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I think that us Americans who idolize European racing like Formula One and GT cars tend to brush off stock cars and oval tracks as dimwitted nonsense. While you’re entitled to your opinion, I’m here to tell you that you’re wrong if you believe that. Oval racing takes very real skill, even more commitment, and incredible bravery. But don’t take my word for it, take the “Drift King” Keiichi Tsuchiya’s difficult experience coming stateside to race stock cars.

That’s right, Dorikin himself had a real infatuation with the American style of racing. He has always been a racing driver that’s embraced multiple disciplines, never turning his nose up to any one series, so this is no surprise. Whether he started this journey before or after the 1996 Suzuka Thunder Special isn’t clear, but I can’t find videos of Dorikin driving stock cars before 1996.

What I really love is how clearly Tsuchiya is applying himself to the discipline, an earnest dedication to learning a foreign way of racing. He takes it as seriously as anyone could, never once doubting the difficulty and skill of stock car drivers once he hops in and goes for a spin. He admitted that he used to make fun of them until he drove a stock car, and instantly understood the difficulty of muscling the heavy thing around.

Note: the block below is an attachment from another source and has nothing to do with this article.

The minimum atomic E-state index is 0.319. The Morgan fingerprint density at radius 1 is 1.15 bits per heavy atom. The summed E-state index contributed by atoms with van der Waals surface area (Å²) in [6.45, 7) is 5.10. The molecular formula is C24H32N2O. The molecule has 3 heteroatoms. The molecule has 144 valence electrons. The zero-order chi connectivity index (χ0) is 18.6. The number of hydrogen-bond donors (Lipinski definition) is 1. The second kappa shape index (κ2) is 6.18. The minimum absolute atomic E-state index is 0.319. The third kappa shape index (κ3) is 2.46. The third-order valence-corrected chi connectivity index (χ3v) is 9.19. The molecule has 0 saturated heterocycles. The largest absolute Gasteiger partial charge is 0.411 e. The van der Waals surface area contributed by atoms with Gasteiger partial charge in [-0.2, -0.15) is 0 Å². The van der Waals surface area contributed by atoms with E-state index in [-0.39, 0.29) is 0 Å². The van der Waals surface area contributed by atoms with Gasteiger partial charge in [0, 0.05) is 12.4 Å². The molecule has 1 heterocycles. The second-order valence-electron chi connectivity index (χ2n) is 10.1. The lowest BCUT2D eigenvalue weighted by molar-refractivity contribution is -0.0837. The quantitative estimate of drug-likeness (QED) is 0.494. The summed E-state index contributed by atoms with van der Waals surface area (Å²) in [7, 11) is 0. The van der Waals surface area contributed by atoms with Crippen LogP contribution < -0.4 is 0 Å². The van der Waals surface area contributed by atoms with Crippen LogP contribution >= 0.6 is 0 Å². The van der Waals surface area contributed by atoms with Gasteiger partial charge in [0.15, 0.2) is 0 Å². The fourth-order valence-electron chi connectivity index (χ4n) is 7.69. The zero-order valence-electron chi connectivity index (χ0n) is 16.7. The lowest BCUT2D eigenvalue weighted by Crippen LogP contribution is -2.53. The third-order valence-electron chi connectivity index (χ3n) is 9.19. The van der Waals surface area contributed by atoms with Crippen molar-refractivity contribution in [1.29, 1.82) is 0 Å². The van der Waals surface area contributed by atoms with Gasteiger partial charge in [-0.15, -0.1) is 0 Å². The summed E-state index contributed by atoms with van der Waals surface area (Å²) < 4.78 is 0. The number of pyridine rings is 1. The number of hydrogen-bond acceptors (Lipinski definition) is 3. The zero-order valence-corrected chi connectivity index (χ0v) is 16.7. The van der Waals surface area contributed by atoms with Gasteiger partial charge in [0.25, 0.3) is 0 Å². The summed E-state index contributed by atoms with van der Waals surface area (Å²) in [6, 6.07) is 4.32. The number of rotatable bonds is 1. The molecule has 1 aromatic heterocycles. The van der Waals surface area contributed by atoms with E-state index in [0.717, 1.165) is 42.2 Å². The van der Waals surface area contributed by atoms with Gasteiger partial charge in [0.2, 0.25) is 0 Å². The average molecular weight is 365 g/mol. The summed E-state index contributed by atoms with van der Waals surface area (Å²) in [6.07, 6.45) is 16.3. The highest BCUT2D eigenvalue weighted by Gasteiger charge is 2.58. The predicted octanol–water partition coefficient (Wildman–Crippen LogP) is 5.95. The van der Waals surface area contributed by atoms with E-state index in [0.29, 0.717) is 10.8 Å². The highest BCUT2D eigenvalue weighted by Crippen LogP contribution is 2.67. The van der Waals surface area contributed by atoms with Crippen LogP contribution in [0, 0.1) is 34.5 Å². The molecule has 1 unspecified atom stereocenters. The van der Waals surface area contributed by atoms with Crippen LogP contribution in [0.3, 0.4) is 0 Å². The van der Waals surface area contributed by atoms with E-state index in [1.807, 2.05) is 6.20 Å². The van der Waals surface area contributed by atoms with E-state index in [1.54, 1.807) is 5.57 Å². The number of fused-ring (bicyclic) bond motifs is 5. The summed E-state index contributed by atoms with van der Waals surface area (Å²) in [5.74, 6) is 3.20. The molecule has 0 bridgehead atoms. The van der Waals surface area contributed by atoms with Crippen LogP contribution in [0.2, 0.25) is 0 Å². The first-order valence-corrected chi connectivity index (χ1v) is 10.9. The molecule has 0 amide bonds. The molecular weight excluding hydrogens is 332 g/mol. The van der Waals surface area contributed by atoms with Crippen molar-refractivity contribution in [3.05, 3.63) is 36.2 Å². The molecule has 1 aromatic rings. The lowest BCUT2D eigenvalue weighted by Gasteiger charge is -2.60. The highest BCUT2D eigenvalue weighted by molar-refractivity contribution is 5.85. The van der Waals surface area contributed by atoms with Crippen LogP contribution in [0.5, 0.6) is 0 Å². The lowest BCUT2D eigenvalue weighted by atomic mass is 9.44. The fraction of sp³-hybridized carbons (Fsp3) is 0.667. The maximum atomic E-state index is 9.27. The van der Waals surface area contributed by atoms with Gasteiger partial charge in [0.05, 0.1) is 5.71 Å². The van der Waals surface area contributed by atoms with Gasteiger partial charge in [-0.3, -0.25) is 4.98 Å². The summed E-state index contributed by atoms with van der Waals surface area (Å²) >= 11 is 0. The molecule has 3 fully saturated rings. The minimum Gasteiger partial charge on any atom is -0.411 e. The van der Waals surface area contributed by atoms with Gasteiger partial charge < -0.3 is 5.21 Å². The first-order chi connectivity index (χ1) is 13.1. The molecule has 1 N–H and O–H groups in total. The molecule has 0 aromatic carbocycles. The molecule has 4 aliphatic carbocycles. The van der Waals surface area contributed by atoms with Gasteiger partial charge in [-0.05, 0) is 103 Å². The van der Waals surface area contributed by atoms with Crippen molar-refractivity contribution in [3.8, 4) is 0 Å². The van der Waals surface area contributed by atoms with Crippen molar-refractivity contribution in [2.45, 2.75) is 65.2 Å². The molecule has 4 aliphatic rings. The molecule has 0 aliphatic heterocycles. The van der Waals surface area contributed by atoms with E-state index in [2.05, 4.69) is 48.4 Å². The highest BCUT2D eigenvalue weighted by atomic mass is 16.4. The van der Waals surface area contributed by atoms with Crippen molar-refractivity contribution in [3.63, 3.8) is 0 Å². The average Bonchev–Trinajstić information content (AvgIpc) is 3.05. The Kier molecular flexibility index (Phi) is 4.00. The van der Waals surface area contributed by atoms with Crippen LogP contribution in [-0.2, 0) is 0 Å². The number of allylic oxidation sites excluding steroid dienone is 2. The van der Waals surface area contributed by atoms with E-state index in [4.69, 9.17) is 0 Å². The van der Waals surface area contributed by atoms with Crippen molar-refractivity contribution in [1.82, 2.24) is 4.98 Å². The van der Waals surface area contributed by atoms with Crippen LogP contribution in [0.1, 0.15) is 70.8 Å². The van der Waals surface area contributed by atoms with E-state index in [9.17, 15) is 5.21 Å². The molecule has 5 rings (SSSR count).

This is coming from the guy who tamed the legendary and unbeatable Group A Nissan GT-R, any number of AE86 race cars, and modified street tuner cars with great prowess. His credentials are without doubt. Those credentials applied without incredulity and with humility is refreshing to see.

There are two videos with English subtitles that I could find on his journey through the junior ranks of NASCAR. My favorite one is of him at California Speedway (now Auto Club Speedway) because that makes two tracks that both Tsuchiya and I have been to. It’s the little things. It also has some of Tsuchiya-san’s most impressive driving, but unfortunately includes him wrecking out of his race. He struggled with balance heavily, which you can see in the video clearly. He made one absolutely unbelievable save with a massive drift, but the car stepped out once more in the same spot and couldn’t be saved.

Enjoy watching this man’s prodigious skill being deployed on the good ol’ boys of American racing. Seeing one of the great drivers of all time struggle with something is special to see, and seeing Dorikin look so young makes 1996 feel so far away. 

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